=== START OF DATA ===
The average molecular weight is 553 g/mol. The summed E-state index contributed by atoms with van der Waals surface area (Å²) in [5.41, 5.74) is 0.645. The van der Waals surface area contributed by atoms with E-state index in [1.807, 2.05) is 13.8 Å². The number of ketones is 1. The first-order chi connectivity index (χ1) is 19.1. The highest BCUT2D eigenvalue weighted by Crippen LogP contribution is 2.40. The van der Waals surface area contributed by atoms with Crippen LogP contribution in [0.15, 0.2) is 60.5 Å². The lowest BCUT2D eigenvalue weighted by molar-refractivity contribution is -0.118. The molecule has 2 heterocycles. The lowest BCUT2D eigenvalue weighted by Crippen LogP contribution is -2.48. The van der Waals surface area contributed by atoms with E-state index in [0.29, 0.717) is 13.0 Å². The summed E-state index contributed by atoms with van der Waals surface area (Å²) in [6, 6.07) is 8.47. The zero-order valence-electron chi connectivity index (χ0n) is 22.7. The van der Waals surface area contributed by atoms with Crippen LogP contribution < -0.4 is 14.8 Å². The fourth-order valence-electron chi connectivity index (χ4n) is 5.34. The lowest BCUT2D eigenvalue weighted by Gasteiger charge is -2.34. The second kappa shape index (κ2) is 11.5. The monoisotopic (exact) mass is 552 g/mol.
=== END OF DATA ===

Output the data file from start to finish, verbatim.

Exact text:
The average molecular weight is 553 g/mol. The summed E-state index contributed by atoms with van der Waals surface area (Å²) in [5.41, 5.74) is 0.645. The van der Waals surface area contributed by atoms with E-state index in [1.807, 2.05) is 13.8 Å². The number of ketones is 1. The first-order chi connectivity index (χ1) is 19.1. The highest BCUT2D eigenvalue weighted by Crippen LogP contribution is 2.40. The van der Waals surface area contributed by atoms with Crippen LogP contribution in [0.15, 0.2) is 60.5 Å². The lowest BCUT2D eigenvalue weighted by molar-refractivity contribution is -0.118. The molecule has 2 heterocycles. The lowest BCUT2D eigenvalue weighted by Crippen LogP contribution is -2.48. The van der Waals surface area contributed by atoms with E-state index in [0.29, 0.717) is 13.0 Å². The summed E-state index contributed by atoms with van der Waals surface area (Å²) in [6, 6.07) is 8.47. The zero-order valence-electron chi connectivity index (χ0n) is 22.7. The van der Waals surface area contributed by atoms with Crippen LogP contribution < -0.4 is 14.8 Å². The fourth-order valence-electron chi connectivity index (χ4n) is 5.34. The lowest BCUT2D eigenvalue weighted by Gasteiger charge is -2.34. The second kappa shape index (κ2) is 11.5. The monoisotopic (exact) mass is 552 g/mol.